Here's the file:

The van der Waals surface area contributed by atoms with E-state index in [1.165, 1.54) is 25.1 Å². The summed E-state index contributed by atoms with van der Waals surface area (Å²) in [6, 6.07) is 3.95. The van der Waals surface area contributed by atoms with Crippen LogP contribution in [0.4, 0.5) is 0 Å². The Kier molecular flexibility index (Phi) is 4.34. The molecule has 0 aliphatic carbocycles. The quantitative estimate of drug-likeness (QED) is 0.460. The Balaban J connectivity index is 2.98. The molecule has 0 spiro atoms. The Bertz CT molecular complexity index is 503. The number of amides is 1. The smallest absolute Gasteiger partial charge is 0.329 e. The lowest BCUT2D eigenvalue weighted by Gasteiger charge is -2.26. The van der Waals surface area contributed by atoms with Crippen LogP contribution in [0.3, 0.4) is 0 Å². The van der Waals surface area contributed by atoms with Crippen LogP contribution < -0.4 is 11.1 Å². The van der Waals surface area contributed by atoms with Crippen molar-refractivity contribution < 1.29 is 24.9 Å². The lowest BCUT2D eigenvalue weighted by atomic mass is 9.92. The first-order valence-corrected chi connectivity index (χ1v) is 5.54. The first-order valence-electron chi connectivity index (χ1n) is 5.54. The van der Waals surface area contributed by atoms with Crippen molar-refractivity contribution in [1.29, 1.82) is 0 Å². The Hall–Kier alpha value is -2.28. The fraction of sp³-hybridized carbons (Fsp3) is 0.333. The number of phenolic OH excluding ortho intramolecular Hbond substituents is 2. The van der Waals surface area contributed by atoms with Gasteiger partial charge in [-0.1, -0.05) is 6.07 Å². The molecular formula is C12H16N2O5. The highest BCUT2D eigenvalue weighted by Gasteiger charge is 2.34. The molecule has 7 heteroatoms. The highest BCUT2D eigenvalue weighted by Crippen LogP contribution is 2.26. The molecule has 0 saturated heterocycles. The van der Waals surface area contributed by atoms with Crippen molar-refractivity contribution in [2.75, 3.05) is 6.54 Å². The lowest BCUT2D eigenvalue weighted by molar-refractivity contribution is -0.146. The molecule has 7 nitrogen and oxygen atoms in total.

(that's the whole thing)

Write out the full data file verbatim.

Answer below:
The van der Waals surface area contributed by atoms with E-state index in [1.165, 1.54) is 25.1 Å². The summed E-state index contributed by atoms with van der Waals surface area (Å²) in [6, 6.07) is 3.95. The van der Waals surface area contributed by atoms with Crippen LogP contribution in [0.4, 0.5) is 0 Å². The Kier molecular flexibility index (Phi) is 4.34. The molecule has 0 aliphatic carbocycles. The quantitative estimate of drug-likeness (QED) is 0.460. The Balaban J connectivity index is 2.98. The molecule has 0 spiro atoms. The Bertz CT molecular complexity index is 503. The number of amides is 1. The smallest absolute Gasteiger partial charge is 0.329 e. The lowest BCUT2D eigenvalue weighted by Gasteiger charge is -2.26. The van der Waals surface area contributed by atoms with Crippen LogP contribution in [0.3, 0.4) is 0 Å². The van der Waals surface area contributed by atoms with Crippen LogP contribution < -0.4 is 11.1 Å². The van der Waals surface area contributed by atoms with Crippen molar-refractivity contribution < 1.29 is 24.9 Å². The lowest BCUT2D eigenvalue weighted by atomic mass is 9.92. The first-order valence-corrected chi connectivity index (χ1v) is 5.54. The first-order valence-electron chi connectivity index (χ1n) is 5.54. The van der Waals surface area contributed by atoms with Crippen molar-refractivity contribution in [1.29, 1.82) is 0 Å². The Hall–Kier alpha value is -2.28. The fraction of sp³-hybridized carbons (Fsp3) is 0.333. The number of phenolic OH excluding ortho intramolecular Hbond substituents is 2. The van der Waals surface area contributed by atoms with Gasteiger partial charge in [-0.1, -0.05) is 6.07 Å². The molecular formula is C12H16N2O5. The highest BCUT2D eigenvalue weighted by Gasteiger charge is 2.34. The molecule has 7 heteroatoms. The highest BCUT2D eigenvalue weighted by Crippen LogP contribution is 2.26. The molecule has 0 saturated heterocycles. The van der Waals surface area contributed by atoms with Crippen molar-refractivity contribution in [2.75, 3.05) is 6.54 Å². The lowest BCUT2D eigenvalue weighted by molar-refractivity contribution is -0.146. The molecule has 7 nitrogen and oxygen atoms in total.